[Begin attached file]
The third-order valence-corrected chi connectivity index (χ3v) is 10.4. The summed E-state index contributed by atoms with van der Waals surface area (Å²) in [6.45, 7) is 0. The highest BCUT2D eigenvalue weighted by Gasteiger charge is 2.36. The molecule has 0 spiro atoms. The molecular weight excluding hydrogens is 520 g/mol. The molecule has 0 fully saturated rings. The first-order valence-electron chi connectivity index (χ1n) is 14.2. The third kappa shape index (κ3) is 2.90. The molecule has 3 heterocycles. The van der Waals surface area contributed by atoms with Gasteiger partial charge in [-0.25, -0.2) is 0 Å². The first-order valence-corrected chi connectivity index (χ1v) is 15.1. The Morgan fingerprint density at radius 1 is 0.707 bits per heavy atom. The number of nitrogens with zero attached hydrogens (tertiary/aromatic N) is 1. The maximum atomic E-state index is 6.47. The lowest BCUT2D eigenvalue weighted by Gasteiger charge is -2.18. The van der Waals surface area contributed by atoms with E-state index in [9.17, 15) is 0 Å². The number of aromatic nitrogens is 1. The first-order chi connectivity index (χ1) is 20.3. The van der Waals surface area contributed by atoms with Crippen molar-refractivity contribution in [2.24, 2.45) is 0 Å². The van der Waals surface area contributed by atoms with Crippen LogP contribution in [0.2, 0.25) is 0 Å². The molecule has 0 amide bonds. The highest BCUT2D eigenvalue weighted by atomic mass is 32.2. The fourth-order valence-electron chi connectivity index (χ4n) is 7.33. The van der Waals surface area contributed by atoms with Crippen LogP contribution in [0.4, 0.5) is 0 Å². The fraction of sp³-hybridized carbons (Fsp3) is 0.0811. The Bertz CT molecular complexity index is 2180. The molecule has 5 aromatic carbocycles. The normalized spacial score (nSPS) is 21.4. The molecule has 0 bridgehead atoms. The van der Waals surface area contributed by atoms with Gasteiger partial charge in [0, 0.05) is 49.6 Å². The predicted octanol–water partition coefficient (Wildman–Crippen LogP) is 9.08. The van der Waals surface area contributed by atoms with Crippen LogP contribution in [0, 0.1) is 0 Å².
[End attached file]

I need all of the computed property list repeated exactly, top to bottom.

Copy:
The third-order valence-corrected chi connectivity index (χ3v) is 10.4. The summed E-state index contributed by atoms with van der Waals surface area (Å²) in [6.45, 7) is 0. The highest BCUT2D eigenvalue weighted by Gasteiger charge is 2.36. The molecule has 0 spiro atoms. The molecular weight excluding hydrogens is 520 g/mol. The molecule has 0 fully saturated rings. The first-order valence-electron chi connectivity index (χ1n) is 14.2. The third kappa shape index (κ3) is 2.90. The molecule has 3 heterocycles. The van der Waals surface area contributed by atoms with Gasteiger partial charge in [-0.25, -0.2) is 0 Å². The first-order valence-corrected chi connectivity index (χ1v) is 15.1. The Morgan fingerprint density at radius 1 is 0.707 bits per heavy atom. The number of nitrogens with zero attached hydrogens (tertiary/aromatic N) is 1. The maximum atomic E-state index is 6.47. The lowest BCUT2D eigenvalue weighted by Gasteiger charge is -2.18. The van der Waals surface area contributed by atoms with E-state index in [9.17, 15) is 0 Å². The number of aromatic nitrogens is 1. The first-order chi connectivity index (χ1) is 20.3. The van der Waals surface area contributed by atoms with Crippen molar-refractivity contribution in [2.24, 2.45) is 0 Å². The van der Waals surface area contributed by atoms with Crippen LogP contribution in [0.2, 0.25) is 0 Å². The molecule has 0 amide bonds. The highest BCUT2D eigenvalue weighted by atomic mass is 32.2. The fourth-order valence-electron chi connectivity index (χ4n) is 7.33. The van der Waals surface area contributed by atoms with Crippen LogP contribution in [0.4, 0.5) is 0 Å². The fraction of sp³-hybridized carbons (Fsp3) is 0.0811. The Bertz CT molecular complexity index is 2180. The molecule has 5 aromatic carbocycles. The normalized spacial score (nSPS) is 21.4. The molecule has 0 bridgehead atoms. The van der Waals surface area contributed by atoms with Gasteiger partial charge in [0, 0.05) is 49.6 Å². The predicted octanol–water partition coefficient (Wildman–Crippen LogP) is 9.08. The van der Waals surface area contributed by atoms with Crippen LogP contribution in [0, 0.1) is 0 Å².